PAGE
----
The below article written by John O. McManus appeared in “Practical Tax Strategies,” published by Thomson Reuters, in the April 2013 issue (Volume 90, Number 4, pg. 172- 174).
VACATION PROPERTY: PRESERVING THE FAMILY RETREAT
There are advantages and disadvantages to using a second residence as a funding source for a trust.
JOHN O. MCMANUS, J.D., is the founding principal of the trusts and estates law firm McManus & Associates in New York, NY.
Amidst ongoing uncertainty over America’s economic future and about which financial strategies will be effective in the long-run, many Americans are focused on ensuring that one of their most treasured assets— the mountain house, lake house or beach house—is able to be appreciated for years to come. The family retreat often holds rich memories, serves as a spot for loved ones to still gather, and is a place that the owner hopes children and grandchildren will continue to enjoy. After working hard, finding success, building net worth, and employing the gift of a second residence for the benefit of family, how can one protect both the asset and his or her intentions for it over the long-term?
Thanks to the fiscal cliff deal, the opportunity to take advantage of the $5 million gift tax exemption to transfer real estate, businesses, private equity ownership, stock portfolios, and cash out of one’s name and into trust for the benefit of loved ones has been extended for the foreseeable future. Strictly from a financial standpoint, is real estate the best asset to transfer?
When considering one’s second residence as a funding source for a trust, there are advantages and disadvantages that should be weighed. In some instances, the optimal discounted value may not be attainable, but since real estate is often discounted organically (the value decreases with age) due to market forces, if the property is not renovated, it may present the best financial and emotional option. Those seeking to transfer real estate in a tax-efficient manner should think through several strategies.
Joint tenants with rights of survivorship
Joint tenants with rights of survivorship is the typical ownership between husband and wife, and it affords valuable protections. Property is automatically inherited by and passes by operation of law to a surviving spouse, avoiding the probate process. When one spouse passes away, tax benefits also can be achieved by filing estate tax returns.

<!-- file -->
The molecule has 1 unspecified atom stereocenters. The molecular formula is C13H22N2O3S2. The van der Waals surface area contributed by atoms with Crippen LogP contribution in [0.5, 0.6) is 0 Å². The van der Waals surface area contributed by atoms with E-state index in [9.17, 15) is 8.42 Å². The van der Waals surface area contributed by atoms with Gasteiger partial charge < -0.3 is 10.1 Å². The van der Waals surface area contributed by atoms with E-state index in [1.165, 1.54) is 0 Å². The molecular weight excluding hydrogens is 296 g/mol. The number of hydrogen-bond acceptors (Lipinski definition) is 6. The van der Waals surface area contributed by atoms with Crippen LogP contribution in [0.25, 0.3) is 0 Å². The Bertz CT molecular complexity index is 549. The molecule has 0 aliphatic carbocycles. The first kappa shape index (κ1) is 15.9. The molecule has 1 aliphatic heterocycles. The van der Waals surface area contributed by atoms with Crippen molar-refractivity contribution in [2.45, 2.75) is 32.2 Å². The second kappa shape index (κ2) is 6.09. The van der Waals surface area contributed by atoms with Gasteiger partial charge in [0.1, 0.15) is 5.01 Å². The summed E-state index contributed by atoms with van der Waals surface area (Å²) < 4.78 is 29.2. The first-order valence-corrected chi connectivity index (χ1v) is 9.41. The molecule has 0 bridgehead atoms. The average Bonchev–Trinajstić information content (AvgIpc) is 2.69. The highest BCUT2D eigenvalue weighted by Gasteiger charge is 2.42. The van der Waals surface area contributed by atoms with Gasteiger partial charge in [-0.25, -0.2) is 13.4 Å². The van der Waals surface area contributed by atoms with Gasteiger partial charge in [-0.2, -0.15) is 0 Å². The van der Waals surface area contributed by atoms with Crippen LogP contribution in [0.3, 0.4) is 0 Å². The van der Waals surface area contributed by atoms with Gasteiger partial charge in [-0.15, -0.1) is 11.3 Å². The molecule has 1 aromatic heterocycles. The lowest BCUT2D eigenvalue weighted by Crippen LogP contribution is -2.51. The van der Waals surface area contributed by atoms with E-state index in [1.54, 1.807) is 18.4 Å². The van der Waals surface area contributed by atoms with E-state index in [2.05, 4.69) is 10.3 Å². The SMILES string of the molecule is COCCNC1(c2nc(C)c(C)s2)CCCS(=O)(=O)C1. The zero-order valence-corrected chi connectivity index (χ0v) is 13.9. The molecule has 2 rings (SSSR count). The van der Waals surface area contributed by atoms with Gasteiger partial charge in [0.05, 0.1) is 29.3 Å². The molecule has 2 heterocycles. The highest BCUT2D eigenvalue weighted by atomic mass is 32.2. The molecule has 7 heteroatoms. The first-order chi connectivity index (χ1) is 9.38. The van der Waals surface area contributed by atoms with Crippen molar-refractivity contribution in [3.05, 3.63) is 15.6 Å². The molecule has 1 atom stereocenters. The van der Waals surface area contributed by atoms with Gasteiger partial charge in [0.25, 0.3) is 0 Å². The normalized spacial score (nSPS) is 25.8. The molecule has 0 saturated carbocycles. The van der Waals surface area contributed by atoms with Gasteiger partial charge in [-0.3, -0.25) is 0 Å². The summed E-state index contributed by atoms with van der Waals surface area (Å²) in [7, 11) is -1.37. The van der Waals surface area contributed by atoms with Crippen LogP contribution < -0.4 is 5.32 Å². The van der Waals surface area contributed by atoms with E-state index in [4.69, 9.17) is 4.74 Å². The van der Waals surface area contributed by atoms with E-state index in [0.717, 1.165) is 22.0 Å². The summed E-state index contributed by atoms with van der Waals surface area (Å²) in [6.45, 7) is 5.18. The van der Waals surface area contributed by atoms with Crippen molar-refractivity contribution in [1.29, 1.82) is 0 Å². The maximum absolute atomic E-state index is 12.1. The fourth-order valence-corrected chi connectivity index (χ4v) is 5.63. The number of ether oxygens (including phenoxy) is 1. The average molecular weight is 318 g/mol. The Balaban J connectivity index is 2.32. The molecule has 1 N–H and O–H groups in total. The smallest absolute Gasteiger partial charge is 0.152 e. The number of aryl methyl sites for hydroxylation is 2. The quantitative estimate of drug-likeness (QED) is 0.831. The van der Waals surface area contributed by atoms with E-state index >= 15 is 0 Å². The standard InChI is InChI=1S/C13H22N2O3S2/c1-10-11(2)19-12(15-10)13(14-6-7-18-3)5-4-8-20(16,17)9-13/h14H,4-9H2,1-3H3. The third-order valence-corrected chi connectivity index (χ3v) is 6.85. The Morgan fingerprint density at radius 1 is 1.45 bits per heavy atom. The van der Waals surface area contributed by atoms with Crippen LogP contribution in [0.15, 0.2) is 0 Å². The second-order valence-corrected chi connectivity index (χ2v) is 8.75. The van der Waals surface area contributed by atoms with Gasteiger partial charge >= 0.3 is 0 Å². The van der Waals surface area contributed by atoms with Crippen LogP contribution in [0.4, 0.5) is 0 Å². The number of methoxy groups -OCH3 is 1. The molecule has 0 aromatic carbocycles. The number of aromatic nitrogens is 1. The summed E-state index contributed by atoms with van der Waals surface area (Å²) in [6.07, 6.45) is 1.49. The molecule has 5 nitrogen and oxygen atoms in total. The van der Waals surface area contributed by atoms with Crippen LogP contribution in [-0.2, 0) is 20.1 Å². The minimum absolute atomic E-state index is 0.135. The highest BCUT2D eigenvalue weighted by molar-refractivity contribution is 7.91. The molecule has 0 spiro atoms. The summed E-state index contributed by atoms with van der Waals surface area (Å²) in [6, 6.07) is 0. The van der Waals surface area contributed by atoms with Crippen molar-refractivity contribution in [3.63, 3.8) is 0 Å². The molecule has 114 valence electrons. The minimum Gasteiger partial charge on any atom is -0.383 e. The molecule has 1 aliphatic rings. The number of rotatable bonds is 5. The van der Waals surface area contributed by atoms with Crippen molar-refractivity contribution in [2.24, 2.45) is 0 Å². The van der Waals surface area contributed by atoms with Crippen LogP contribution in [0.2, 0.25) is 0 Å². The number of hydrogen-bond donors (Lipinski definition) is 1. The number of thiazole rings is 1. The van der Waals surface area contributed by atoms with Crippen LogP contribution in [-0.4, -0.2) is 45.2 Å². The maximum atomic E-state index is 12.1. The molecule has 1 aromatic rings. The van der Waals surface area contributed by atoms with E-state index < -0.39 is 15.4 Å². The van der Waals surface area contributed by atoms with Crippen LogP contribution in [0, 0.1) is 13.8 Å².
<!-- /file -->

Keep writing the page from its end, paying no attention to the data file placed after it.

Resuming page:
Joint tenancy also helps to protect the property from a creditor of one spouse. A home can quickly become an asset at risk if there is a financial reversal of one spouse. Creditors taking over an asset will often want to sell it to a third party, but no buyer wants to own a property in joint names with an independent party. If the purchaser of the property were to pass away, the independent party would inherit their interest, leaving no real value.
Limited liability companies
Limited liability companies (LLCs) offer anonymity and tax planning advantages. Having an LLC as the owner on a property deed can protect one’s identity in many states, but a notable exception is in Arizona where greater than 20% owners must be registered. Additionally, if there is an accident on the property and it extends beyond property and casualty insurance coverage, only the assets in the LLC would be at risk.
Ownership of a second residence can be transferred to an LLC or into two LLCs; one spouse owns the LLC or two LLCs can be set up with each spouse owning one. Having the property in only one spouse’s name means the LLC is considered a disregarded entity and avoids the need to file tax returns every year.
Revocable living trust
A revocable living trust, or a family trust, is established while one is still living. One can make changes at any time, as well as reclaim the property transferred into it. The trust also outlines how the trust property should be managed while the grantor is still alive and how it should be distributed upon the grantor’s death, providing for a succession of authority to manage the residence in trust.
For the many Americans that have property in other states, putting a residence into a revocable trust allows them to minimize probate and eliminate it with respect to the state where they have only a residence (the probate process takes place in the state where the resident lives and where the property is located). Florida, for example, has no income tax, but the state is heavy on probate fees. A revocable living trust is not intended to take a property outside of the taxable estate. For example, it is essential that owners who work in, but live outside of, New York consider putting properties located in New York into trust—giving up control of the property in name—to avoid the income tax on non-New York residents. If an individual works in New York more than 183 days and owns a property in the state—irrespective of if he or she uses it—it is presumed a residence and the state of New York calls the individual a resident, requiring him or her to pay New York income tax.
Qualified personal residence trust
A qualified personal residence trust (QPRT) puts a personal residence in trust for the benefit of one’s spouse and children (or for a charity) and offers great discounts. The trust is created and controlled by the homeowner-grantor, although the property title is transferred to the QPRT. The way the QPRT is structured allows the value of the asset in trust to shrink. This was especially useful when the estate and gift tax exemption amount was $1 million because one cannot give away assets over the maximum exemption amount without paying gift tax. For the balance of 2013, the exemption is $5 million per person and will be adjusted for inflation in future years.